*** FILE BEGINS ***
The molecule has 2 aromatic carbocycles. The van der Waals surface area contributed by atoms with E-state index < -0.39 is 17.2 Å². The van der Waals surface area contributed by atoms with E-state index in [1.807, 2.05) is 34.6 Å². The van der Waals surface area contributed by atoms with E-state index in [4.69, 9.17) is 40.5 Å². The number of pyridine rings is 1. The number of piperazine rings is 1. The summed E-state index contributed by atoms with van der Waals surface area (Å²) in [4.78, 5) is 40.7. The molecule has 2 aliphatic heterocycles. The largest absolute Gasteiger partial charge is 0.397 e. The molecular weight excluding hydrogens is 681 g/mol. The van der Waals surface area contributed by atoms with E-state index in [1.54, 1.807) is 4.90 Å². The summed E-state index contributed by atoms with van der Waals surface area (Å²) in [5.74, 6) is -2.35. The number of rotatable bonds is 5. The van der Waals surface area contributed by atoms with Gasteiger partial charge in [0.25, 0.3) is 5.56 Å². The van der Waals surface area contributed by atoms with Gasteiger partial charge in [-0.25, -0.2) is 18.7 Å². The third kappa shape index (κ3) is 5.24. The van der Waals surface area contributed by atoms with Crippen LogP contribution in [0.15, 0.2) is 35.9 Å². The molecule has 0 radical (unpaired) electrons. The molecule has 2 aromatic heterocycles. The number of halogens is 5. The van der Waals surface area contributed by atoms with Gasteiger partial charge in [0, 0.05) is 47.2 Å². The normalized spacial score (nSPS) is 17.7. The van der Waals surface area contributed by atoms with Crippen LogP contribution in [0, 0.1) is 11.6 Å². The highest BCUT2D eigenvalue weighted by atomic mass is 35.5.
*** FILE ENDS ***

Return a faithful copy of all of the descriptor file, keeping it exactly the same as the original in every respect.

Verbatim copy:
The molecule has 2 aromatic carbocycles. The van der Waals surface area contributed by atoms with E-state index < -0.39 is 17.2 Å². The van der Waals surface area contributed by atoms with E-state index in [1.807, 2.05) is 34.6 Å². The van der Waals surface area contributed by atoms with E-state index in [4.69, 9.17) is 40.5 Å². The number of pyridine rings is 1. The number of piperazine rings is 1. The summed E-state index contributed by atoms with van der Waals surface area (Å²) in [4.78, 5) is 40.7. The molecule has 2 aliphatic heterocycles. The largest absolute Gasteiger partial charge is 0.397 e. The molecular weight excluding hydrogens is 681 g/mol. The van der Waals surface area contributed by atoms with E-state index in [1.54, 1.807) is 4.90 Å². The summed E-state index contributed by atoms with van der Waals surface area (Å²) in [5.74, 6) is -2.35. The number of rotatable bonds is 5. The van der Waals surface area contributed by atoms with Gasteiger partial charge in [0.25, 0.3) is 5.56 Å². The van der Waals surface area contributed by atoms with Gasteiger partial charge in [-0.25, -0.2) is 18.7 Å². The third kappa shape index (κ3) is 5.24. The van der Waals surface area contributed by atoms with Crippen LogP contribution in [0.15, 0.2) is 35.9 Å². The molecule has 0 radical (unpaired) electrons. The molecule has 2 aromatic heterocycles. The number of halogens is 5. The van der Waals surface area contributed by atoms with Gasteiger partial charge in [0, 0.05) is 47.2 Å². The normalized spacial score (nSPS) is 17.7. The van der Waals surface area contributed by atoms with Crippen LogP contribution in [0, 0.1) is 11.6 Å². The highest BCUT2D eigenvalue weighted by atomic mass is 35.5.